In this system, universities will gain $450 – $460 million more than in 2020. However, this will not make up for the potential $3 – $4.6 billion loss of university revenue this year due to future predicted losses of revenue, as well as the lack of international student enrolments. The government has also ensured that public universities will not be qualified for Jobkeeper. We, as students, have already seen the effects of this here at Deakin University with extensive staffing cuts.
How will this affect universities and students?
When you refer to figure 2, it showcases which degrees will gain Government funding and which degrees will have theirs reduced. The federal government funds universities by type of degree and per place.
In ten degrees (nursing, teaching, science, etc), we’ll see massive fee reductions—some of the cuts are almost $10,000 (environmental degree), and this is per student. This means universities will be losing money from the government, and the students entering these degrees might experience a lesser standard of education due to these reductions—possibly less student support and less staff.
Figure 2 – Showcases which degrees will receive an increase in funding and which degrees will be exempt.
Per student, per year. Extrapolated from the ‘job-ready-package’ document.
- If you are a current student, there will be no increase to your student contribution (HELP debt). However, if you’re in degrees such as agriculture and math, you’ll be paying 62 per cent less—if you’re in degrees such as science, health, architecture, environmental science, and engineering, then your student contribution will be lowered by 20 per cent (Grattan, M).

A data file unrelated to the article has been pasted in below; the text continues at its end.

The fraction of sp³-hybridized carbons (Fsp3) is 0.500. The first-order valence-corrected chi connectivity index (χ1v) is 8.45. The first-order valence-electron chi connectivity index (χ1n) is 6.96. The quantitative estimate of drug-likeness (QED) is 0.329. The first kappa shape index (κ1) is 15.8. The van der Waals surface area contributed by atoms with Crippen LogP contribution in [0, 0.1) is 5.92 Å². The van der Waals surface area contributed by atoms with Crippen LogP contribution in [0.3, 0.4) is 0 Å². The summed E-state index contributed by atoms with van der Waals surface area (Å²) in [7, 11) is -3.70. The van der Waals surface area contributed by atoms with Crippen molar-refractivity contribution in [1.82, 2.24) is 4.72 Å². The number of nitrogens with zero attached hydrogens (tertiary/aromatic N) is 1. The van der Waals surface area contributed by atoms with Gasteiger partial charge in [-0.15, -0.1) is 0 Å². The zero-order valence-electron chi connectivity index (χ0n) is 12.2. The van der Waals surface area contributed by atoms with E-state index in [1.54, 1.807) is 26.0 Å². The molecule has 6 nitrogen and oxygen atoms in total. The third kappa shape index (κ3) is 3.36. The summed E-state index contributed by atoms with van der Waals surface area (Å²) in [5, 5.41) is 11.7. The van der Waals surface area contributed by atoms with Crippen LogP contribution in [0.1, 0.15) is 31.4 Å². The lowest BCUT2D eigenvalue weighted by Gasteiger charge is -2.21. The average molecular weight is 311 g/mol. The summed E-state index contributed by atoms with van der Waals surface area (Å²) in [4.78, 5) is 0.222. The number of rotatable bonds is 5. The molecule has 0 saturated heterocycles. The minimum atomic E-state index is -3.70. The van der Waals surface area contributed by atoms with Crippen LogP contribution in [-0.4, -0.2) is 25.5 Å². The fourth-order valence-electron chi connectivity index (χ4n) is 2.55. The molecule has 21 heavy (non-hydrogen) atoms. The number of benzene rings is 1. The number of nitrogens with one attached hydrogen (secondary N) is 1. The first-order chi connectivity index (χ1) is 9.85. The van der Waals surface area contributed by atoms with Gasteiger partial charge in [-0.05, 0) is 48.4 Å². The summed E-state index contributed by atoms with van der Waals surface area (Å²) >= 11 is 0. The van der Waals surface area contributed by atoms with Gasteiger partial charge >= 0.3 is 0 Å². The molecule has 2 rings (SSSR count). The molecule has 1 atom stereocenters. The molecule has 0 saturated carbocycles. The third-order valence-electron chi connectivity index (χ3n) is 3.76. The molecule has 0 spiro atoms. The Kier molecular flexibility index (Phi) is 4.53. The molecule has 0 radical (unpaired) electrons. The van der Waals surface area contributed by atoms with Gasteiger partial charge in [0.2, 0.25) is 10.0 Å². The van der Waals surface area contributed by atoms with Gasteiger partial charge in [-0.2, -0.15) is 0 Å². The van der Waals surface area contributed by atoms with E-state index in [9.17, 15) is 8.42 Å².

- For future students, it will mean some students pay less for their degrees, with students in humanities-related fields having their student contribution soar by 113 per cent, while law and commerce degrees students’ contribution will soar by 28 per cent (Grattan, M).
- These changes will only affect the commonwealth funded postgraduate degrees. However, due to universities’ loss of revenue, there is a possibility they’ll hike up fees.
This begs the question, why is the government incentivising degrees?
A table provided by the Department of Education, Skills, and Employment showcases that the highest enrolments of commencing students in 2018 were Management, Commerce, Society, and Culture. Health was also among the highest enrolled courses as well, with the third most enrolments. Despite this, the federal government has deemed it a field with future job-growth that isn’t popular with students (Australian Government, 2018).